Well, here I am in sunny ATL. It’s not really sunny-it is grey and overcast, but that’s ok. My flight yesterday was oversold and since I fly luxurious standby, I did not make my flight (but my bag did…).
This weekend we drove down to ATL from CHI. We started out in a very cold chicago and ended in a greener and warmer atlanta.
It is hard to leave frank in atl, but I feel so blessed that we were able to get such a long piece of time together, especially over the holiday. The holidays are always hard for me if I have to go alone.
We talked a little about the current instability of the airline biz and how much better it would have been 20 yrs ago. But we determined that there were really only a few pilots who had entire stable careers and solid retirements. The kind of stability that is often talked about from the 1950s seems to me to be no more than a myth. Many pilots who got into the biz 20 yrs ago in the hay-day, slowly watched their pensions and respect and salaries slowly melt away. And yet instead of working to repair the public and corporate image of pilots, some of these unions argue about silly, inconsequential things. The public airing of dirty laundry hasn’t done much for the airlines and managements images, either. Large management bonuses and the continuous focus on airfare wars has helped create a de-humanizing or commoditizing (new word?) of an entire industry. By allowing the conversation to become about dollars and not total consumer experience, the airlines lost significant ground. And the public became privvy to awkard marital spats btwn the pilots and the management, both groups responsible for overspending the house budget on purses and beer. So, to make a long story longer, the the illusion of a better time is a lie. Much of what we are dealing with has been perpetually unraveling and the conversation must be about moving forward and not about restitution. Going back is not an option, but learning from our past is imperative.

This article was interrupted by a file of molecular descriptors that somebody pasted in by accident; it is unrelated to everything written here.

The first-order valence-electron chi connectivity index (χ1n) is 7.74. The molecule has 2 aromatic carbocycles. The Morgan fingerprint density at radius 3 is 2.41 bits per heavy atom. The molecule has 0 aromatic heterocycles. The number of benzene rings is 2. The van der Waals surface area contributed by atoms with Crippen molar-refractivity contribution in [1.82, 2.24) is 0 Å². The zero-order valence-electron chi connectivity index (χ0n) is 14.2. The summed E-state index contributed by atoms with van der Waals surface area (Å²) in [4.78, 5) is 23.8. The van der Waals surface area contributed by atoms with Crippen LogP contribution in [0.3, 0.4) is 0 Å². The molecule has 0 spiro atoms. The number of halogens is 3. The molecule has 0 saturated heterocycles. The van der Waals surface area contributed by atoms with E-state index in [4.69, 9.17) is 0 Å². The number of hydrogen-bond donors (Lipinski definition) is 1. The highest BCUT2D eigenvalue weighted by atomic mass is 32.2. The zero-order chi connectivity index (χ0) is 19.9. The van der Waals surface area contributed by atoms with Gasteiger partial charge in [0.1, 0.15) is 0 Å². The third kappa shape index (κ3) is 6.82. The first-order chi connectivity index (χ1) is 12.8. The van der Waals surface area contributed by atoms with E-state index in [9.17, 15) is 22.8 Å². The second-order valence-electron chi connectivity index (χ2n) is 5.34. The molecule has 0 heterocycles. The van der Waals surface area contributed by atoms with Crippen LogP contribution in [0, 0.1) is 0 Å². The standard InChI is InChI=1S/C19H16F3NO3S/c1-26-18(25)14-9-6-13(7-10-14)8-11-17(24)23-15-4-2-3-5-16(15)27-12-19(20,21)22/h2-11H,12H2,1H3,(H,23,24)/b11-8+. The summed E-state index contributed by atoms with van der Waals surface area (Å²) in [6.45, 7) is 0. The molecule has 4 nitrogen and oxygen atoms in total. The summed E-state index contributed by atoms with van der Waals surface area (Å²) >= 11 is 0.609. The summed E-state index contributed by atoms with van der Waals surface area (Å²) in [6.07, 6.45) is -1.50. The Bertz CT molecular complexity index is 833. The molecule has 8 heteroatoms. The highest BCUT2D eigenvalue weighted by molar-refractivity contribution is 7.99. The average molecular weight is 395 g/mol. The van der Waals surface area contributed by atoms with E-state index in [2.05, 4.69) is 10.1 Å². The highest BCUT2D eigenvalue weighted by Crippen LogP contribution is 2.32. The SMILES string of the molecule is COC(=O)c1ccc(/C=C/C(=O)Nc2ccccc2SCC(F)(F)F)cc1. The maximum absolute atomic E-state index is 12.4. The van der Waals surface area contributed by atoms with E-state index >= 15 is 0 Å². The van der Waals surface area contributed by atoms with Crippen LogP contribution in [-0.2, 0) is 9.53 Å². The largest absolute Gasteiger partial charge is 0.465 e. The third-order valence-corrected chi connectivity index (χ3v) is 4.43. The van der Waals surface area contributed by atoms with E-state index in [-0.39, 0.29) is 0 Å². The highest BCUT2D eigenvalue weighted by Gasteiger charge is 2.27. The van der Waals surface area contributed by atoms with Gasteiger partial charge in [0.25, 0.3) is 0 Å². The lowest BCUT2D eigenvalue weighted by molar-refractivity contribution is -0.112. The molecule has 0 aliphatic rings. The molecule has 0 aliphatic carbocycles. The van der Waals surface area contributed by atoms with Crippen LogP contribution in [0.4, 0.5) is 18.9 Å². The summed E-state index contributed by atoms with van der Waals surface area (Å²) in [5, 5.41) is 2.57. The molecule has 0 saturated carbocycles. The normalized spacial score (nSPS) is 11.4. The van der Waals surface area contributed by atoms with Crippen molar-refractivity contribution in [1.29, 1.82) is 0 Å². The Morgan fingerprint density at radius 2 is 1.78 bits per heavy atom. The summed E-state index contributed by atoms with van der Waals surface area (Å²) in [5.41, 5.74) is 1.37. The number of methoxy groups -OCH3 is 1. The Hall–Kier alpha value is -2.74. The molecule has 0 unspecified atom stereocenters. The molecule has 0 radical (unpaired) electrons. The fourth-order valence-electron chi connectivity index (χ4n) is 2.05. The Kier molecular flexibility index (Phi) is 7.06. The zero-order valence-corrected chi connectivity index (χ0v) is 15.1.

Which, I suppose, is true of all situations.
I also have been thinking a lot about the word happy. The pursuit of mere happiness seems to be trivial and empty and temporary. The idea of pursuing happiness is, to me, one of the greatest lies told to this generation: if you pursue what you believe will make you happy, then you will be. I think that if you pursue short term happiness, the result is disappointment in the long run. I have found routinely that when I don’t get what I think I want when I want it, I am often more pleased in the long run. I think this is because I often believe that how things are right now will continue forever, unchanged. When I notice that I am thinking of life that way, I am full of anxiety and disappointment. True happiness, as frank always reminds me, is finding joy right now.
So that is what I am working on: finding the joy in the right now through God and remembering that we are not promised tommorrow. Not a solution for the pilot grp, but at least something that helps me get through today 🙂